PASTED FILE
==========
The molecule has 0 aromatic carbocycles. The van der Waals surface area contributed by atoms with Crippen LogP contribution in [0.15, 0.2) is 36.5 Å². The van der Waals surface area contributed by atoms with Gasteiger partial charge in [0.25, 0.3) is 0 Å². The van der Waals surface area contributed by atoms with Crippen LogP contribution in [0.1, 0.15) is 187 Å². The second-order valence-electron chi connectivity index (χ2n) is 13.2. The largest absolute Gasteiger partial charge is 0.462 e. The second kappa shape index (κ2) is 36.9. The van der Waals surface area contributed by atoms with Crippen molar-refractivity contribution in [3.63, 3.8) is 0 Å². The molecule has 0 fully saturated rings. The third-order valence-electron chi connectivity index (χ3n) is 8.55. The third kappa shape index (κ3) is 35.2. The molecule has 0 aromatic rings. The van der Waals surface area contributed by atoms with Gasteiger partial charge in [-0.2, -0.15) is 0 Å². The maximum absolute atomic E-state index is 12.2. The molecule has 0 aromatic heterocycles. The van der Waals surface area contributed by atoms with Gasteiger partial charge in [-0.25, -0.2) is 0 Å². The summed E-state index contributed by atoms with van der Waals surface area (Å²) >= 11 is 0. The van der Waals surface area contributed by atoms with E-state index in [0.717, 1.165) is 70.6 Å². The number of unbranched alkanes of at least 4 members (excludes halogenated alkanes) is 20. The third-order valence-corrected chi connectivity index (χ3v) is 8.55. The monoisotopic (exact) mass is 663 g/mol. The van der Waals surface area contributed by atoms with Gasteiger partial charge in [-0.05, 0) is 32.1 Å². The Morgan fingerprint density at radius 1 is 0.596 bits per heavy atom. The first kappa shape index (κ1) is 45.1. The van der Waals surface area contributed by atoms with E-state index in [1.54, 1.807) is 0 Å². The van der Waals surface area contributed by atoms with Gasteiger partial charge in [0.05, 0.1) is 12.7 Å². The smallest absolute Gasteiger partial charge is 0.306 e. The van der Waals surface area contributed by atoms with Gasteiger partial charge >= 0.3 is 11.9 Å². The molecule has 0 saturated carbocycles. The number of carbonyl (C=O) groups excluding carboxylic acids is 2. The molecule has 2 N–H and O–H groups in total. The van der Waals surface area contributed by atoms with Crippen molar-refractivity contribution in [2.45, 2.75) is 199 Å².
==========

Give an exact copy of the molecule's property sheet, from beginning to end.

The molecule has 0 aromatic carbocycles. The van der Waals surface area contributed by atoms with Crippen LogP contribution in [0.15, 0.2) is 36.5 Å². The van der Waals surface area contributed by atoms with Gasteiger partial charge in [0.25, 0.3) is 0 Å². The van der Waals surface area contributed by atoms with Crippen LogP contribution in [0.1, 0.15) is 187 Å². The second-order valence-electron chi connectivity index (χ2n) is 13.2. The largest absolute Gasteiger partial charge is 0.462 e. The second kappa shape index (κ2) is 36.9. The van der Waals surface area contributed by atoms with Crippen molar-refractivity contribution in [3.63, 3.8) is 0 Å². The molecule has 0 fully saturated rings. The third-order valence-electron chi connectivity index (χ3n) is 8.55. The third kappa shape index (κ3) is 35.2. The molecule has 0 aromatic rings. The van der Waals surface area contributed by atoms with Gasteiger partial charge in [-0.2, -0.15) is 0 Å². The maximum absolute atomic E-state index is 12.2. The molecule has 0 aromatic heterocycles. The van der Waals surface area contributed by atoms with Gasteiger partial charge in [-0.25, -0.2) is 0 Å². The summed E-state index contributed by atoms with van der Waals surface area (Å²) >= 11 is 0. The van der Waals surface area contributed by atoms with E-state index in [0.717, 1.165) is 70.6 Å². The number of unbranched alkanes of at least 4 members (excludes halogenated alkanes) is 20. The third-order valence-corrected chi connectivity index (χ3v) is 8.55. The monoisotopic (exact) mass is 663 g/mol. The van der Waals surface area contributed by atoms with Gasteiger partial charge in [-0.05, 0) is 32.1 Å². The Morgan fingerprint density at radius 1 is 0.596 bits per heavy atom. The first kappa shape index (κ1) is 45.1. The van der Waals surface area contributed by atoms with E-state index in [1.54, 1.807) is 0 Å². The van der Waals surface area contributed by atoms with Gasteiger partial charge in [0.05, 0.1) is 12.7 Å². The smallest absolute Gasteiger partial charge is 0.306 e. The van der Waals surface area contributed by atoms with Gasteiger partial charge >= 0.3 is 11.9 Å². The molecule has 0 saturated carbocycles. The number of carbonyl (C=O) groups excluding carboxylic acids is 2. The molecule has 2 N–H and O–H groups in total. The van der Waals surface area contributed by atoms with Crippen molar-refractivity contribution in [2.45, 2.75) is 199 Å².